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Just one of the many news headlines that we see all the time in New Zealand regarding youth drivers. 15 is far too young for a person to be in control of 1200 kilograms of malicious metal. New Zealand needs to catch up to the rest of the world and raise the driving age. Youth drivers are causing too many problems on our roads as results of their drink driving and the powerful cars that they own. Currently there are 400,000 drivers aged 15-25 on New Zealand’s roads. This group accounts for nearly a third of all road deaths and injuries.

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Because of this, the New Zealand population needs to take action and raise the driving age so that the roads can be safer again. Drink driving is a choice. Those who choose to partake in this harmful activity do so at the risk of them and everyone else on the road. Sadly many young drivers do not heed the countless warnings given to them and choose to engage themselves in such dangerous doings. Numerous drink-driving campaigns aimed at youths such as Students Against Driving Drunk (S. A. D. D) have made the New Zealand public aware of the risks involved in driving drunk.

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But still more and more youths drink and drive. This is a well-known fact. The bodies of young people cannot handle the levels of alcohol present in their systems and once they get behind the wheel of a vehicle they are endangering everyone in their vicinity. Where one beer may be fine for a fully grown adult to drink with little or no effect on them, this one beer may be enough to get some teens drunk. Being so young and small the alcohol stays in their bodies and greatly influences how they perceive the driving environment. Reaction speeds slow down and judgment becomes flawed.

Between 2003 and 2005, 31% of all fatal accidents caused by youth drivers came about as a result of alcohol. A teen is not responsible enough to be put behind something so powerful when they are clearly incapable of making sound judgments. Boy racers are another problem that is widespread in New Zealand. In the year 2005 teenage drivers were involved in 4507 crashes with 47% of those being because of their speed. Currently there are no laws stating what cars young drivers can or cannot drive. As a result of this, many teenagers are behind the wheels of souped up cars, sometimes with engines more powerful than 2000cc.

With alterations such as rotary engines and lowered bodies, these cars are extremely dangerous when placed in the hands of nai?? ve and inexperienced youths. During weekends large groups of teenage boy racers congregate to race their cars, tear up the roads, and show off to their friends. Sadly too often these boy racers are involved in roading accidents. Just the other week a starter for an illegal drag race in Mount Manganui was killed after a boy racer ploughed into him. Too many people cannot control these beasts of power, resulting in devastating consequences for all involved.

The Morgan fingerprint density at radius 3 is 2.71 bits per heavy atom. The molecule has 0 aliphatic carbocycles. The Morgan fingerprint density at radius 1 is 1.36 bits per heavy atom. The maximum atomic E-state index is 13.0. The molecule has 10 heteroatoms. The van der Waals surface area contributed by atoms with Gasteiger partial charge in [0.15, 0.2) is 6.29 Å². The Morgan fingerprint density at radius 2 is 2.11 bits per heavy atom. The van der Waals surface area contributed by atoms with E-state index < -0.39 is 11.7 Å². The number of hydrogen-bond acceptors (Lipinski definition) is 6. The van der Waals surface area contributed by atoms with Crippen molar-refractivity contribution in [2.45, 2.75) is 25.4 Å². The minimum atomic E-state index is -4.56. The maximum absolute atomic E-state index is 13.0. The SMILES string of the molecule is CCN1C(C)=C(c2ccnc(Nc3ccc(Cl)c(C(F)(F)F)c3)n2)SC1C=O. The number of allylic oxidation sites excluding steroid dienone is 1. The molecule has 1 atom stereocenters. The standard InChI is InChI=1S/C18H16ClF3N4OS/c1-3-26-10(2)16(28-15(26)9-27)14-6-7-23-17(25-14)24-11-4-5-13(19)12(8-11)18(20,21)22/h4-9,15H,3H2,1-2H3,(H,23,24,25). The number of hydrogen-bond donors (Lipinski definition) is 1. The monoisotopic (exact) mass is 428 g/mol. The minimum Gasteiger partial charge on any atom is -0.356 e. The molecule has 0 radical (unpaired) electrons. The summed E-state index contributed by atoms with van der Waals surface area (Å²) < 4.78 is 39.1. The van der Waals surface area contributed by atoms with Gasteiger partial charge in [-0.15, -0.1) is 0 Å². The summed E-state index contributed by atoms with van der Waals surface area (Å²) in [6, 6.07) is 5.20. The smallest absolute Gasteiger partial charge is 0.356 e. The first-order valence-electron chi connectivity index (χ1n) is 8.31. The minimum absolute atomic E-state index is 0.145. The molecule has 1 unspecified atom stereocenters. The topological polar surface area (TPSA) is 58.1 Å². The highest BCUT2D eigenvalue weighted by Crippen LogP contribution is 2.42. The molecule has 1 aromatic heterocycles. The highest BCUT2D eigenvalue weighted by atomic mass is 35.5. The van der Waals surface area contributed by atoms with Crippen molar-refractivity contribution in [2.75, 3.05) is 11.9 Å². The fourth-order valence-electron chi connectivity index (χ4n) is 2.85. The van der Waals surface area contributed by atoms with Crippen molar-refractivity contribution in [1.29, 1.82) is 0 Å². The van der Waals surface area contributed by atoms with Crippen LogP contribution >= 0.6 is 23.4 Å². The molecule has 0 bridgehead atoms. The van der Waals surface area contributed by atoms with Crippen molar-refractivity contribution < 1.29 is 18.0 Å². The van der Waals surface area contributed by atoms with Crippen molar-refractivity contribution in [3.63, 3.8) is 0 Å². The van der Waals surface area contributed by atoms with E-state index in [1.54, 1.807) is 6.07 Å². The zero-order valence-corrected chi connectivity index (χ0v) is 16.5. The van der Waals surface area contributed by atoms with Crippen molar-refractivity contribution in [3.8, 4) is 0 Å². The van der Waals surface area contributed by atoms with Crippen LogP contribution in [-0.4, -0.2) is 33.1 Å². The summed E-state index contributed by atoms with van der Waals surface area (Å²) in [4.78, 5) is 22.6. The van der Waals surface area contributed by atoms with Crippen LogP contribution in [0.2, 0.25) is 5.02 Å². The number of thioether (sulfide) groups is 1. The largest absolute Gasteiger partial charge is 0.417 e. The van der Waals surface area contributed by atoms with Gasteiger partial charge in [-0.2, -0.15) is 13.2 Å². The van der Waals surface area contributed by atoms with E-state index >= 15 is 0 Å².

A leading expert on the study of boy racers, Ashley Yakas, believes that “To put a stop to the racers we need to put power limits on vehicles. There’s no need for the speed and power of a big rumbling v8 packed with unlimited grunt, when the 1600cc Japanese cars get us from A to B using half the gas. ” On the other hand, why does New Zealand have such a low driving age? In comparison to other developed countries, New Zealand has a terrible system of public transport. In many smaller cities such as New Plymouth, public transport is almost non-existent. Busses are irregular or stop in awkward locations, and taxi fares are very expensive.

It is because of this that our driving age needs to be so low. Without the legal driving age being what it is, many youths would find it extremely difficult to get themselves anywhere. Thus putting unwanted pressure and hassle on both the youths and their caregivers. The New Zealand public has many roads in which they may travel down in response to the low driving age. Raising the legal driving age is the most simple solution. Placing power limits on cars for youth drivers would help to solve the problems that are created by boy racers and would hopefully decrease the number of accidents caused by speed.

Implementing longer transitional periods between learners, restricted, and full licenses and making defensive driving courses compulsory will give the younger drivers more experience and the results will show, with far less drivers making inexperienced and dangerous calls whilst in their cars. Also implementing larger fines for young drivers who break the rules of their license category will discourage the youths from making the risky decisions that so many of them make.

These are some of the many choices that may be made regarding New Zealand’s low driving age and almost any decision will benefit the public of New Zealand and will help to keep the youth drivers under control. New Zealand has the lowest legal driving age in the entire Western world. With our country roads and tough driving conditions, it is not at all appropriate for New Zealand to lead the way in letting young drivers on the road. New Zealand needs to step up and make a change by raising the driving age.

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Kylie Garcia

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